Laila Blake and L.C. Spoering
Genre: post apocalyptic
Publisher: Lilt Literary
Date of Publication: April 28, 2015
Number of pages: 350
Word Count: 95.000
Cover Artist: Laila Blake
Years after the end of the world, the scattered survivors have begun to reconcile with their fate and are starting to build communities from the rubble. Life has been kind to Aaron and Emily, and maybe it is that infusion of hope that leads them on a winter trip to search for Aaron’s family. But the world outside their little haven has grown harsher, the conditions rough and dangerous.
Not everybody they meet on their journey allowed the grim realities to harden their hearts, however. Malachi and Kenzie - an easy-going drifter with a bum leg and amnesia, and a teenage girl who has lost everyone and everything - are on an ill-conceived mission to Mexico, while Iago and his band of nomads work to forge trading connections between the small settlements of the south.
All of them will discover new nightmares on the road, far surpassing the threat of the last rotting zombies still roaming the countryside. And now they must come together to fight for peace and justice in the world they trying to rebuild.
Warning: This novel contains language some might find offensive, some gore and situations of a sexual nature. Reader's discretion is advised.
It was in the symmetry, of course. In the fifteen shocks of hair that fluttered in the breeze, as it swept a few leaves across the square. In the thirty pairs of shoes, all pointing up at the grey sky.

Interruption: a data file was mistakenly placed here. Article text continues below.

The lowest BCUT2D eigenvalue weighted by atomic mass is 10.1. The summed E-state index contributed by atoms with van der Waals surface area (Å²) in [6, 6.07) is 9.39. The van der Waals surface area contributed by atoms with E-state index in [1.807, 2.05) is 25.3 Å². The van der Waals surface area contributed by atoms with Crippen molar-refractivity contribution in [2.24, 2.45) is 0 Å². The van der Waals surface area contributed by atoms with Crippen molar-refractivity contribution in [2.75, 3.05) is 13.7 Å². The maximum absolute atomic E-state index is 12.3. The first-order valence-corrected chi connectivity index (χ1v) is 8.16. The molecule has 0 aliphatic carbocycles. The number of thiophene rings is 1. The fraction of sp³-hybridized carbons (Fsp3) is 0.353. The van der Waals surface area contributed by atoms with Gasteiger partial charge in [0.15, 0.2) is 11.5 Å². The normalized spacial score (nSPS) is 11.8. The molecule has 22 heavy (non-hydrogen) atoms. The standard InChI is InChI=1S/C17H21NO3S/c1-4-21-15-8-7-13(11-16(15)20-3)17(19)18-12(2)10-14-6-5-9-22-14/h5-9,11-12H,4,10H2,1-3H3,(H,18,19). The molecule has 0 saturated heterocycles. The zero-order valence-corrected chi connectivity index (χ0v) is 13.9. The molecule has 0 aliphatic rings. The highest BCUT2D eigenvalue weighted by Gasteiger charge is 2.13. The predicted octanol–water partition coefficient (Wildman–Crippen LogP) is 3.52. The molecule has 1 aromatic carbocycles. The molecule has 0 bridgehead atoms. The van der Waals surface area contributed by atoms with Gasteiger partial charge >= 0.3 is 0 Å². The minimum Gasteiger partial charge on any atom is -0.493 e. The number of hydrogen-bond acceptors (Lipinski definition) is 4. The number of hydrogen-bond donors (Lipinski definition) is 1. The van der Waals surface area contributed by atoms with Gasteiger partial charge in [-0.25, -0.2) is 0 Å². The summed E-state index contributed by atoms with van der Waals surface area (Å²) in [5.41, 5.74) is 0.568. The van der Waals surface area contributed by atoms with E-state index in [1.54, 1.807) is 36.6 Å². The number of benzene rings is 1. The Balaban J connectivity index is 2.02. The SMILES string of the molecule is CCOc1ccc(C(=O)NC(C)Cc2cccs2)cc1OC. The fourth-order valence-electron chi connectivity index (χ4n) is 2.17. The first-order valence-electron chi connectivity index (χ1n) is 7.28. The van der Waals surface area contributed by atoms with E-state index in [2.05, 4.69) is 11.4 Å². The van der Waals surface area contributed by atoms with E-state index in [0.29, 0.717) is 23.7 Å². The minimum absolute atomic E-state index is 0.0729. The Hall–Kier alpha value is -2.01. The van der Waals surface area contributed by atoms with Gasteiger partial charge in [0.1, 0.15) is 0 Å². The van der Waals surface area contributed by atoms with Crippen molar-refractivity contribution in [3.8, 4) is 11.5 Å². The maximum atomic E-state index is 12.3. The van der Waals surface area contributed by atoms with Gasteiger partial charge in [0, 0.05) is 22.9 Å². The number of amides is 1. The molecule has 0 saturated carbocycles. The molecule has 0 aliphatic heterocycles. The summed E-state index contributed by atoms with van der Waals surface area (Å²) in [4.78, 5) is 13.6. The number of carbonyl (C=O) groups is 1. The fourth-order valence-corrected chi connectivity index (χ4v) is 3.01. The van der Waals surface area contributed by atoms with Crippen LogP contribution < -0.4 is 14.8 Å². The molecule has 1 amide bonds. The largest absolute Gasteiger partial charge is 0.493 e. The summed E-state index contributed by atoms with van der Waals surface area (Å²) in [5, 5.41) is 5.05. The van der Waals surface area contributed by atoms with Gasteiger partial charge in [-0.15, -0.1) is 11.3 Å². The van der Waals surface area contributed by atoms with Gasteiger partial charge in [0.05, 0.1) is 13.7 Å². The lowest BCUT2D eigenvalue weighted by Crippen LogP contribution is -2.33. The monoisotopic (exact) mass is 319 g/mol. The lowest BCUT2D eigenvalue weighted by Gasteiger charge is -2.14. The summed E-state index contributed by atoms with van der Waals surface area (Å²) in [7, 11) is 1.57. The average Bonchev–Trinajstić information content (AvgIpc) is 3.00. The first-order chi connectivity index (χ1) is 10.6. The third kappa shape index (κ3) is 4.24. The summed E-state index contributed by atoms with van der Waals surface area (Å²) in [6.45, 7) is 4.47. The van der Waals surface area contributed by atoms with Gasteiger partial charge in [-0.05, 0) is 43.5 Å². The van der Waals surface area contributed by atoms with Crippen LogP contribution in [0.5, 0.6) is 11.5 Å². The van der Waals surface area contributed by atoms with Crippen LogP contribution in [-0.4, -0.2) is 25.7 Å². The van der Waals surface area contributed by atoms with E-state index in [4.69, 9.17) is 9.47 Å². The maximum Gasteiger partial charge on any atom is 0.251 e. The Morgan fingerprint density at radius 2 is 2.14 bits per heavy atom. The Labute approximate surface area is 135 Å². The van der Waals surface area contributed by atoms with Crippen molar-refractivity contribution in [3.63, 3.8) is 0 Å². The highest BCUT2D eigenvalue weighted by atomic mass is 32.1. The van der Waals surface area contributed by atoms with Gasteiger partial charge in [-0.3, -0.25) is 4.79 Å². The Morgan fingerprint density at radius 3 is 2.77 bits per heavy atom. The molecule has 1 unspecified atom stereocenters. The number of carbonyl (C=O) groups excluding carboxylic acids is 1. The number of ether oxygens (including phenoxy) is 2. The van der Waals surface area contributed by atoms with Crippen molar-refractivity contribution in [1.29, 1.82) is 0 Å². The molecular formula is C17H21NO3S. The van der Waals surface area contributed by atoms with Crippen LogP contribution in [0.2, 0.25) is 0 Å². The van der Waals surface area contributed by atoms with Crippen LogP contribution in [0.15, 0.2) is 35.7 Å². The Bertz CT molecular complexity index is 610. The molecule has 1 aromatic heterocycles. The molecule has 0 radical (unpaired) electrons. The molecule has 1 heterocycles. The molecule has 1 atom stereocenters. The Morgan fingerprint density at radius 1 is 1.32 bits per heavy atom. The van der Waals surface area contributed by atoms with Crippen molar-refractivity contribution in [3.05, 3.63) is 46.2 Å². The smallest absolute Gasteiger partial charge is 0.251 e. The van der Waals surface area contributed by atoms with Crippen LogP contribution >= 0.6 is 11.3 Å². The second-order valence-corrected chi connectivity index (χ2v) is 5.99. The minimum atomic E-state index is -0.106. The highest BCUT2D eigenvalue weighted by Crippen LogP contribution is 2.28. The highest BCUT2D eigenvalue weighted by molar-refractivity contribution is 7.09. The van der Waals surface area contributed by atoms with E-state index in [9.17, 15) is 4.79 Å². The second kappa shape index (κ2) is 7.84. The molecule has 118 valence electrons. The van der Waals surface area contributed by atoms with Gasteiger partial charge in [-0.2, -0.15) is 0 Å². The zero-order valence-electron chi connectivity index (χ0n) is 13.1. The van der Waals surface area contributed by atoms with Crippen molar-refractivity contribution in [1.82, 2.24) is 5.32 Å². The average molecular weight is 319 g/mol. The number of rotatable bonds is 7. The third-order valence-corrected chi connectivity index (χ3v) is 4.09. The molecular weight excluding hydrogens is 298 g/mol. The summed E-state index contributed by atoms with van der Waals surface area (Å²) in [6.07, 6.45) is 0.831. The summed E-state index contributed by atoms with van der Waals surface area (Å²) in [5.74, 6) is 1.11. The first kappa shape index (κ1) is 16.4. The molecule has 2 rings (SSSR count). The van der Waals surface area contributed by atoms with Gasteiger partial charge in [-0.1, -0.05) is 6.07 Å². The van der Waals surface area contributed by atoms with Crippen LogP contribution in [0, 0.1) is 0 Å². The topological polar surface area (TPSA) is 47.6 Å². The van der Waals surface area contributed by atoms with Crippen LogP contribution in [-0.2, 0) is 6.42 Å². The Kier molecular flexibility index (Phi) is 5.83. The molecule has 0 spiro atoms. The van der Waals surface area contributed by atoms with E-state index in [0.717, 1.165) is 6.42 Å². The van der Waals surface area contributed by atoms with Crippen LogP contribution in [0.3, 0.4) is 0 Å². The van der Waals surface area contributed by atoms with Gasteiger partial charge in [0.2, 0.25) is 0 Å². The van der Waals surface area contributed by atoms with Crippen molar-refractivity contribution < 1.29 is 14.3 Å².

Emily took another step closer. She could hear her blood sloshing in her head, like she was underwater and she moved back again, turned away to watch Song. Sparrow started to fuss: even she could tell something was wrong. Very, very wrong. For once, Emily had no interest to investigate, no need to see what they could scavenge. She just wanted to pack up her children and run.
“Aaron,” she hissed. He was walking down the line of corpses, his shoulders stiff with anger, or grief, or maybe shattered faith. “Aaron!”
For the first time since their first days together, Aaron was a wall. He didn’t turn back to her, not until she was almost stomping her feet and biting her lip to keep from screaming. His gaze was blank when he did.
“They were executed.” His voice sounded like it was coming from the bottom of a well.
A shiver ran down her spine, and she found herself reaching for him. Her hand stilled in mid-air as though she’d only just noticed that he was much too far away. The breeze stirred the hairs on her arm and she let it sink, cradled her hand around Sparrow’s tiny head in a vestigial instinct to shield her.
“How… how do you know?” she asked, voice hardly loud enough to travel across the square.
He breathed in so deep, she found herself worrying about his ribs, imagined them crackling under the strain. He shook his head, nodded towards the ground.